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Planning news - 28 April 2022

Protected areas need radical change to aid nature’s recovery

The UK’s protected areas ‘must be more than lines on a map’ if they are to be central to nature’s recovery, according to research.

A study by the British Ecological Society says the UK government’s commitment to protect 30 per cent of land and sea by 2030 offers the opportunity to revitalise the contribution of protected areas to recovery. However this ambitious pledge will fail without “radical, transformative changes”, it warns.

Many protected areas are not delivering for nature and are in poor ecological condition, despite the “30x30” target close to being achieved with 27 per cent of UK land and 38 per cent of UK seas under some level of protection.

National Parks, Areas of Outstanding Natural Beauty and other protected areas make up 27 per cent of UK land. But the report finds that the proportion of land that is effectively protected for nature could be as low as 5 per cent.

Many protected landscapes, such as National Parks, do not specifically prioritise biodiversity and were not established or funded to do so. The report recommends these areas should not be included in the ‘30×30’ target in their current state.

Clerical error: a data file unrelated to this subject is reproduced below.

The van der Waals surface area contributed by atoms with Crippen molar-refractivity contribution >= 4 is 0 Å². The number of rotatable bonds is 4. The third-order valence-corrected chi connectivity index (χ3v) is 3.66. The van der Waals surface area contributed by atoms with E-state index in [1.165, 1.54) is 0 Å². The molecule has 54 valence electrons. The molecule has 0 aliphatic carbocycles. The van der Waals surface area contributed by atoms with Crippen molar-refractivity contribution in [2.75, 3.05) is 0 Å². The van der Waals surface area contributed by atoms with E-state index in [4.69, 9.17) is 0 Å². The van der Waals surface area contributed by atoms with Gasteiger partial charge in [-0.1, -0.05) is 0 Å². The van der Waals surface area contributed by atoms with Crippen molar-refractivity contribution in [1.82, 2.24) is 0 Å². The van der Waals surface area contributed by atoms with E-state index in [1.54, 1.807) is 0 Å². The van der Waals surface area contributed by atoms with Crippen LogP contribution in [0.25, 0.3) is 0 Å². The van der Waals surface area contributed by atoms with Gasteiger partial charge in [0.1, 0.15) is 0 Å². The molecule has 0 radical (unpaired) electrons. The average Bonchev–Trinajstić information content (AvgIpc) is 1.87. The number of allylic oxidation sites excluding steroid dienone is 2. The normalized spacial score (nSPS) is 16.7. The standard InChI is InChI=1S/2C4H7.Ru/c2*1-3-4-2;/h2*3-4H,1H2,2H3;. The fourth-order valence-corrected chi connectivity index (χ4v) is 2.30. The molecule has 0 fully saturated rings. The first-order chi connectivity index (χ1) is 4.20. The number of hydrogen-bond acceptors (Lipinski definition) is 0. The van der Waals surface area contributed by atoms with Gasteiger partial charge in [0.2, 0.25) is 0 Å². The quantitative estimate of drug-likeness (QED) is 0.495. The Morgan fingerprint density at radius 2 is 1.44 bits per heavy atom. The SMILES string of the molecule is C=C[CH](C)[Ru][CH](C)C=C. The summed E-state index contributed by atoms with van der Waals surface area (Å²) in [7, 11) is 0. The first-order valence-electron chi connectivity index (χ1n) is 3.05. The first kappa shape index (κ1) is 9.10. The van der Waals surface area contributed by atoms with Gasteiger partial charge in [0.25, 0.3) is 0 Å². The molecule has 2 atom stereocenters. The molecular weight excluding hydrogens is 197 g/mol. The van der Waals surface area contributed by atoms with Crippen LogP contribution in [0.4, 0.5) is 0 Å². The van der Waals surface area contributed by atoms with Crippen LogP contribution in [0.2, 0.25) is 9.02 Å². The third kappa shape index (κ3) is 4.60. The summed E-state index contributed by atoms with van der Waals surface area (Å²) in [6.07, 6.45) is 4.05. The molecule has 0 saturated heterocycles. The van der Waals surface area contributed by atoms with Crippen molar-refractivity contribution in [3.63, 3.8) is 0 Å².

“Designating an area of land or sea does not automatically make it an effective protected area,” said Joseph Bailey, geography lecturer at York St John University and the study’s lead author, “Designation is simply the first step in a long process towards ensuring that long-term ecological benefits are delivered for nature and people. To be effective, a protected area needs adequate implementation, enforcement, monitoring, and long-term protection.”

The research maintains that, on paper, coastal environments seem better protected than UK landscapes with Marine Protected Areas (MPAs) already exceeding the government’s target and covering 38% of UK seas. However, many have no management measures in place and most areas closed to fishing are in UK overseas territories.

Although regulations to control fishing are in place in some MPAs, only three small MPAs across the UK ban all fishing activity. The operations of large bottom trawlers is still unregulated in many MPAs across the UK.

The study calls for protected areas to have rigorous monitoring in place to inform their long-term management and to meet conservation goals. Despite their “enormous potential”, they cannot protect nature on their own as surrounding landscapes are also vital, particularly with species ranges shifting in response to climate change.